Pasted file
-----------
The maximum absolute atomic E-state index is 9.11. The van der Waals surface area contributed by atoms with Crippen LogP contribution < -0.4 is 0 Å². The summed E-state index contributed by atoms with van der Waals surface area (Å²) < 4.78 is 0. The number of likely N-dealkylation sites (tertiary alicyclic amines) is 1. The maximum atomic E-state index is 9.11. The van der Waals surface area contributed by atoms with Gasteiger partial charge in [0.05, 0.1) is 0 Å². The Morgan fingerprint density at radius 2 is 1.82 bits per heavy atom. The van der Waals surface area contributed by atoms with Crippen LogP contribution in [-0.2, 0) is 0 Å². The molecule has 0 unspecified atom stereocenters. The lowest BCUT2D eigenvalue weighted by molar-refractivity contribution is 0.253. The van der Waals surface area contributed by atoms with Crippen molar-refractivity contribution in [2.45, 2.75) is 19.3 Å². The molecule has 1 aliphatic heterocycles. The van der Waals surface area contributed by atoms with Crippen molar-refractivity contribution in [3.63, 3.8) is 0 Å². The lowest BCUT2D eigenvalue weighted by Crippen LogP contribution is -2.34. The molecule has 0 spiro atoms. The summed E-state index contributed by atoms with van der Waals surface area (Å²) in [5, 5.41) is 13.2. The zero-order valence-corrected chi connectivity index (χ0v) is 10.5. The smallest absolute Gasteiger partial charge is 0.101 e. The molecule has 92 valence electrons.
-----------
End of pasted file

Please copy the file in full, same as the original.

The maximum absolute atomic E-state index is 9.11. The van der Waals surface area contributed by atoms with Crippen LogP contribution < -0.4 is 0 Å². The summed E-state index contributed by atoms with van der Waals surface area (Å²) < 4.78 is 0. The number of likely N-dealkylation sites (tertiary alicyclic amines) is 1. The maximum atomic E-state index is 9.11. The van der Waals surface area contributed by atoms with Gasteiger partial charge in [0.05, 0.1) is 0 Å². The Morgan fingerprint density at radius 2 is 1.82 bits per heavy atom. The van der Waals surface area contributed by atoms with Crippen LogP contribution in [-0.2, 0) is 0 Å². The molecule has 0 unspecified atom stereocenters. The lowest BCUT2D eigenvalue weighted by molar-refractivity contribution is 0.253. The van der Waals surface area contributed by atoms with Crippen molar-refractivity contribution in [2.45, 2.75) is 19.3 Å². The molecule has 1 aliphatic heterocycles. The van der Waals surface area contributed by atoms with Crippen molar-refractivity contribution in [3.63, 3.8) is 0 Å². The lowest BCUT2D eigenvalue weighted by Crippen LogP contribution is -2.34. The molecule has 0 spiro atoms. The summed E-state index contributed by atoms with van der Waals surface area (Å²) in [5, 5.41) is 13.2. The zero-order valence-corrected chi connectivity index (χ0v) is 10.5. The smallest absolute Gasteiger partial charge is 0.101 e. The molecule has 92 valence electrons.